This week, the FCC proposed offering internet subsidies to poor Americans, and Republicans in Congress are already lining up to slam the idea.
"Waste, fraud, abuse, and a pervasive lack of accountability."
The FCC's proposal is an overhaul of the agency's "Lifeline" program, which provides subsidies on phone service to poor Americans — a program that's been widely criticized by Republicans as an "Obama phone" hand-out. (This is erroneous: the program was actually created under Ronald Reagan.) Republicans have already moved to crack down on the Lifeline phone program in some parts of the country, claiming that it's rife with fraud. But while the FCC has indeed moved to mollify those concerns, the crackdown in some parts of the country has been detrimental to poor Americans relying on the program.
With that backdrop, it may not be too surprising that Republicans were ready to criticize the move, as National Journal reports. Senate Commerce Committee Chairman John Thune has already called the program an example of "waste, fraud, abuse, and a pervasive lack of accountability," according to the Journal, while Sen. David Vitter said the "FCC has failed to manage Lifeline efficiently in its current form, and I cannot support any expansion of a program that has so few safeguards in place to protect the legitimacy of the program and the American taxpayers who pay into it."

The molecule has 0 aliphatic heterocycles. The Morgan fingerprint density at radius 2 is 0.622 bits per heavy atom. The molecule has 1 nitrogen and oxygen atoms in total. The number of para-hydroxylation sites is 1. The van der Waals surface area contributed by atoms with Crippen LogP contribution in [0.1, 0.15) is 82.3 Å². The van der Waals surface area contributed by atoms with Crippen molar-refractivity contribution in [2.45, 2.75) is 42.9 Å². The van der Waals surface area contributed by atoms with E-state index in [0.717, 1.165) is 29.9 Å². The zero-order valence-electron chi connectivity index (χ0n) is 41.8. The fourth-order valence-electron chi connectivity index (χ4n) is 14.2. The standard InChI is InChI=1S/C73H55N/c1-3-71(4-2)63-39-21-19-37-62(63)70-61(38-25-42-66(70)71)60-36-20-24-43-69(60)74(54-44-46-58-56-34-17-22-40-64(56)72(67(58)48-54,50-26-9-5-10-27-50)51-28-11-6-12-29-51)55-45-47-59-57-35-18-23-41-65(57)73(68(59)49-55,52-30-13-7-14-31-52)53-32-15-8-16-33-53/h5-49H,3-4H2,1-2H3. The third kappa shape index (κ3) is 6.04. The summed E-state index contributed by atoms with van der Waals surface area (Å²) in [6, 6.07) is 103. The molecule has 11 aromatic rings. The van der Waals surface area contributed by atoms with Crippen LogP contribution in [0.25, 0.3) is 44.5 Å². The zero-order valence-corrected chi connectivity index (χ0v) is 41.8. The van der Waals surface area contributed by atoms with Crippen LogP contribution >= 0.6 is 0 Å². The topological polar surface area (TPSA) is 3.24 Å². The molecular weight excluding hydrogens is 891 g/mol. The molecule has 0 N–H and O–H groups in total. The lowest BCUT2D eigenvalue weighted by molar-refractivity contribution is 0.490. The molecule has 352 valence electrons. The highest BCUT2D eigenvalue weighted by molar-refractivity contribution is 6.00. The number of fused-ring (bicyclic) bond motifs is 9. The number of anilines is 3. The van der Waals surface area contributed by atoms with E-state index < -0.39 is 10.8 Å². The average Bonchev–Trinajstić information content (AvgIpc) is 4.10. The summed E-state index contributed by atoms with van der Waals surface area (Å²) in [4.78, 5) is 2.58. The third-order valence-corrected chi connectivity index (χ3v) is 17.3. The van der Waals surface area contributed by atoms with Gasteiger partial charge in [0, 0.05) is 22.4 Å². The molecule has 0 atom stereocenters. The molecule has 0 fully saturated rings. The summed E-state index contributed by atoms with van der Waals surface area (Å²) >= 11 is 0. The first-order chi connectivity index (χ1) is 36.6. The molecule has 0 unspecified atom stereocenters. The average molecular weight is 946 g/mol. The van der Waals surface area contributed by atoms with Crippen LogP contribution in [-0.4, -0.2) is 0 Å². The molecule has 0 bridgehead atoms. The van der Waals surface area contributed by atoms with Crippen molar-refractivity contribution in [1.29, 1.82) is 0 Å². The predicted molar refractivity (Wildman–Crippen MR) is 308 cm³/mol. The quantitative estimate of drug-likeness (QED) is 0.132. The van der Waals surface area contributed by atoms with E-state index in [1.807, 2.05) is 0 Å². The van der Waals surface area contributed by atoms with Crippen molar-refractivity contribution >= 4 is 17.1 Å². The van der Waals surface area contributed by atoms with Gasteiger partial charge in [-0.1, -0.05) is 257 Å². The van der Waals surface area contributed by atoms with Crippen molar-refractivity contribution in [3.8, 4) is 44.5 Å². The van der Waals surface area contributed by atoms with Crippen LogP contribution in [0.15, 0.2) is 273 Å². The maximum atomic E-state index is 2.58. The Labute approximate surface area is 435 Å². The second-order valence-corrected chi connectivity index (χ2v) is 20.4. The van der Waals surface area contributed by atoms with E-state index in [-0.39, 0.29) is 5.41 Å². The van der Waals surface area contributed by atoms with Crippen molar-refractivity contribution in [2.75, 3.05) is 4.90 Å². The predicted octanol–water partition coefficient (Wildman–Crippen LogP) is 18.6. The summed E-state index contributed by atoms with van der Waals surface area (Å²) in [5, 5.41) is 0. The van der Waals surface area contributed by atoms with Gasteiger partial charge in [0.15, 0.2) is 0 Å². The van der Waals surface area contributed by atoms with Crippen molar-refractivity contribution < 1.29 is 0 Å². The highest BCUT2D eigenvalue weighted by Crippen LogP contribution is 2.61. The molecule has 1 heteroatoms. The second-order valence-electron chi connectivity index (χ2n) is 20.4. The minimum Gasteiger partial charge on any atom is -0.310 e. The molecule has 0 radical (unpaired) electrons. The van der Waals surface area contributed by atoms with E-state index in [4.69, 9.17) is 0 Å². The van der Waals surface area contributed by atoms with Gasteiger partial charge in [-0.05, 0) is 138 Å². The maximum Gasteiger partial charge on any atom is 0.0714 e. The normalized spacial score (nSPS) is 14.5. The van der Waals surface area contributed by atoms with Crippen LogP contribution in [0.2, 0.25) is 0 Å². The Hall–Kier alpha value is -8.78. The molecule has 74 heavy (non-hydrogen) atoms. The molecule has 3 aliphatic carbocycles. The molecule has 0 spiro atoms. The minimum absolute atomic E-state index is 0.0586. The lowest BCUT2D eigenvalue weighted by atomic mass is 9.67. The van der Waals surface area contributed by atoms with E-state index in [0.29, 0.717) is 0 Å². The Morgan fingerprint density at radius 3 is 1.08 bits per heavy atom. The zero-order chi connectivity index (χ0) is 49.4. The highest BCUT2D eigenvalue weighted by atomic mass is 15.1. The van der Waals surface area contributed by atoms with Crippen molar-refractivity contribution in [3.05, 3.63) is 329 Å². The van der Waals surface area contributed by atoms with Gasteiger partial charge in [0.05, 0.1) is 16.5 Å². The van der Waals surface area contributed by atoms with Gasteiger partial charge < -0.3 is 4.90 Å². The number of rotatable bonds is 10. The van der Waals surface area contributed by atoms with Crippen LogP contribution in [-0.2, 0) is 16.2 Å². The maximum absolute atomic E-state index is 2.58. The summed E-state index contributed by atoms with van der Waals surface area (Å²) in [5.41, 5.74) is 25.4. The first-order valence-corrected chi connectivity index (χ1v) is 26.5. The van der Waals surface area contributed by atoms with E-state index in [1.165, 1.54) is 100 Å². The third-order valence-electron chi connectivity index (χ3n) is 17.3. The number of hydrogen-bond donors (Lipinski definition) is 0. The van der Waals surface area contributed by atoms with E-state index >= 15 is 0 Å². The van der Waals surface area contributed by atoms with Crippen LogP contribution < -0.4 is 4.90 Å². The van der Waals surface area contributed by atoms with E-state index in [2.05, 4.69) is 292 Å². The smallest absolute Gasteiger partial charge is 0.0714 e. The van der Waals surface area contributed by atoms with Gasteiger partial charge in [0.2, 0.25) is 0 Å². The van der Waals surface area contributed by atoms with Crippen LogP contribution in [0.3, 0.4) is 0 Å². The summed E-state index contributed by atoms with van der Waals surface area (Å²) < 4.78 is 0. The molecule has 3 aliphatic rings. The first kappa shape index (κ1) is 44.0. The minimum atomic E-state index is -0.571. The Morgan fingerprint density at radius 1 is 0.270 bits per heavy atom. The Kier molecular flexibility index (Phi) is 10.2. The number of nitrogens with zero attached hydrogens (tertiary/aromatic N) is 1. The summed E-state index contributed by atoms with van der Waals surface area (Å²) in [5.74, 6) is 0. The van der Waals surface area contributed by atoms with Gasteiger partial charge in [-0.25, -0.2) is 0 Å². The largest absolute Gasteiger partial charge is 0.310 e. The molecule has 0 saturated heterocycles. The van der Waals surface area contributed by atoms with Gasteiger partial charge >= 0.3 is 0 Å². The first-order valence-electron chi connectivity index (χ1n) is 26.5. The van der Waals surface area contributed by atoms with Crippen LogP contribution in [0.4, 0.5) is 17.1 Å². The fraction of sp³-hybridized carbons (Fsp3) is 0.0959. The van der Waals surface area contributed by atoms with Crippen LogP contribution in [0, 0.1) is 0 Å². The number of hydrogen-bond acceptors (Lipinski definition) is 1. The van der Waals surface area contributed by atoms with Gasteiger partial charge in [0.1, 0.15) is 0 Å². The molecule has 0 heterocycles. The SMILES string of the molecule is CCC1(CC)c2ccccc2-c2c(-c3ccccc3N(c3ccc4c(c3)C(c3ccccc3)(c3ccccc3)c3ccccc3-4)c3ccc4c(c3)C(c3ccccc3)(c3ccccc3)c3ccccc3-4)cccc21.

That's surely a disappointment to the FCC, which was hoping to get Republicans on board with the plan by only allowing people to put the existing phone credit toward broadband service instead of directly expanding the program, while providing checks to prevent abuse. The FCC will likely vote on whether to move ahead with the proposal at a June 18th meeting.